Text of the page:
Broker Check

Market Update

March 21, 2023

Given the news headlines surrounding Silicon Valley Bank, I want to provide you with a market update. This should arm you with the right information and to let you know our stance regarding your financial progress.

Ultimately, we don’t recommend any action. The recent news has been quite complex though so I’ll do my best to update you on recent developments in clear terms without the jargon.

First, how did the bank collapse?

  • Silicon Valley Bank was doing well in the tech boom. It enjoyed a huge increase in deposits following covid as the tech sector boomed, mostly from large venture capital businesses, with the money held on deposit with SVB tripling between 2019 and 2021. The bank had to put this money to work.
  • The size of the deposits became sizeable, so they invested a large portion in long-term bonds earning approximately 1.56% with an average maturity date of over 10 years. This saw positive gains for a while, as the 1.56% rate was above the deposit rates, but it quickly unfolded.
  • The Federal Reserve increased interest rates, with the amount SVB were paying to deposit holders growing to 4.50% per annum for start-ups. This was considerably beyond the 1.56% they were receiving on the bonds. The assets they held in bonds also fell in value, creating a double hit.
  • In response, SVB tried to prop up their balance sheet by selling assets. People became skittish and quickly withdrew their money, creating a classic bank run. SVB was left with no liquidity and major losses, forcing them to default.

If you’d like to know about it in more depth, there is a lot of information out there, but this piece from Morningstar is a great starting point.

What are the salient points you need to know?

I’ll try to cover the major issues you should probably care about below:

  • Do we hold any exposure to SVB in your portfolio? The bank was listed on the NASDAQ stock exchange, so many investors had some exposure to the bank via their mutual funds or exchange-traded funds. In the case of Morningstar Managed Portfolio’s, there is likely a very small indirect exposure, which we conservatively estimate at less than 0.5% of the portfolio (likely much less). As such, we don’t expect a material impact directly from the SVB collapse.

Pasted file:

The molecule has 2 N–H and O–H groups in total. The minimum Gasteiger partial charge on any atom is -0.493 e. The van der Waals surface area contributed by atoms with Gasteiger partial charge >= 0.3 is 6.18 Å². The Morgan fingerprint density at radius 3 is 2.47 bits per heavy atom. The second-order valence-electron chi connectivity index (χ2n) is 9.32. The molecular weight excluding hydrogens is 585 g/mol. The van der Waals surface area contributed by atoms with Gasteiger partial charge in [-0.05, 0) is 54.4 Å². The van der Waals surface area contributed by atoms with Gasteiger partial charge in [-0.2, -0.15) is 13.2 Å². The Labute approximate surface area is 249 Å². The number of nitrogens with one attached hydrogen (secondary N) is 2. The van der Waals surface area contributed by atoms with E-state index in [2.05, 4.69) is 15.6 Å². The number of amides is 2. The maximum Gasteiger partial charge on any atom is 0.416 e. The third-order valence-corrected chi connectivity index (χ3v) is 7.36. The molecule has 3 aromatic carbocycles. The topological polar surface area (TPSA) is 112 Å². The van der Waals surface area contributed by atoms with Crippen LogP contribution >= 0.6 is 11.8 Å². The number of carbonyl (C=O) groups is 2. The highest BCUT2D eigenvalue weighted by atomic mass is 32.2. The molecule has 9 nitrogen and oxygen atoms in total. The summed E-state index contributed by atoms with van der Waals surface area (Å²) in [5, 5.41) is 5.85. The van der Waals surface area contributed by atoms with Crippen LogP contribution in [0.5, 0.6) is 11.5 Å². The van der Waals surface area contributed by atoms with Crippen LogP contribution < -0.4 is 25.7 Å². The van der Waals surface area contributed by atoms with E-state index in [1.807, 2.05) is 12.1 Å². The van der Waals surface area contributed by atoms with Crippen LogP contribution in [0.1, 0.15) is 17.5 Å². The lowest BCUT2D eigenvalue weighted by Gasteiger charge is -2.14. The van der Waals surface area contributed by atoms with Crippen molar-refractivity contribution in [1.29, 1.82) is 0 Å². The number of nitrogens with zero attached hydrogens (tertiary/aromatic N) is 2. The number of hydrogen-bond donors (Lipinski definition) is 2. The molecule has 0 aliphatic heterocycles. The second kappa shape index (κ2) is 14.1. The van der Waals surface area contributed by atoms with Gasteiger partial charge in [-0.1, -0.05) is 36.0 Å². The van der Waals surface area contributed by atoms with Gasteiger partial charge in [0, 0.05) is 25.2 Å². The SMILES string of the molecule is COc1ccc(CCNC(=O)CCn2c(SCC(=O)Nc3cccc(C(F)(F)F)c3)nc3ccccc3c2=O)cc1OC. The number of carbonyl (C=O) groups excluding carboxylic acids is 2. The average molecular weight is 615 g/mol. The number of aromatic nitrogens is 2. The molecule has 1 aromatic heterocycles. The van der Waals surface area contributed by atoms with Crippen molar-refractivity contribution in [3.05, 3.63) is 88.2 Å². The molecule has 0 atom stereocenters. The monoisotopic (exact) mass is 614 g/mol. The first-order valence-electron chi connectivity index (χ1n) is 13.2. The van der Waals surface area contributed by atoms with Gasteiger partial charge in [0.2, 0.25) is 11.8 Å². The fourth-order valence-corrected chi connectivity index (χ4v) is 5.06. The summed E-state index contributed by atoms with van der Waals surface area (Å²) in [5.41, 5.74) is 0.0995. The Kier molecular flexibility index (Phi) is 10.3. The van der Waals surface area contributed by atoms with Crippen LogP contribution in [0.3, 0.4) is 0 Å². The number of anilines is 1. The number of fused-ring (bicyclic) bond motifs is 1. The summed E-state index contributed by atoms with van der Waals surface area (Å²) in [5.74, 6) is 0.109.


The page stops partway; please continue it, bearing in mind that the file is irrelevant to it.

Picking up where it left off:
• Could this spread to other banks? For the majority of investors, this is the biggest question. We’d argue that while the rapid rise in interest rates has caused some short-term losses for the banking industry that are meaningful, industry capital levels are better positioned to weather the storm. We also believe the regulatory response from the Federal Reserve, the FDIC and the US Department of the Treasury has been quick, unified, and substantive. In the short term, we’d not be surprised to see market volatility remain elevated, reflecting the increased uncertainty around potential outcomes, but most banks have much more diversified sources of funding, and lend to a much wider range of industries.
  • Is it isolated to technology and crypto-related businesses? Not necessarily, but this industry is significantly more exposed, as many companies operate with negative cashflows that require ongoing funding. If the funding dries up, this can cause severe stress.
  • Will tax-payer funded bailouts occur? The short answer is that we don’t know. Liquidity support is being offered to protect the banks customer base, but this has been part of the role of central bank authorities for many years and one with which they are familiar.
  • What portfolio actions make sense right now? At the core, we hold a wide range of assets that are diversified by sector, industry, and designed to navigate broad risk factors. As long-term, valuation-driven, fundamental, and wisely-contrarian investors, this type of setup is one that we’d use to begin searching for opportunities.. We obviously want to express this in your portfolio, but it is worth remembering that we want a margin of safety for any risk taken.

My Three Biggest Responsibilities:

In situations like this, we have three responsibilities. The first is to support you in helping you understand what matters and what doesn’t. The second is to ensure we are monitoring risks and investing in line with your risk tolerance. And third, we want to find opportunities to reach your goals faster, come what may. Our actions are always oriented toward your financial plan and making decisions consistently over time.

Please don’t hesitate to contact me with any questions about your financial situation. I’d be delighted to help.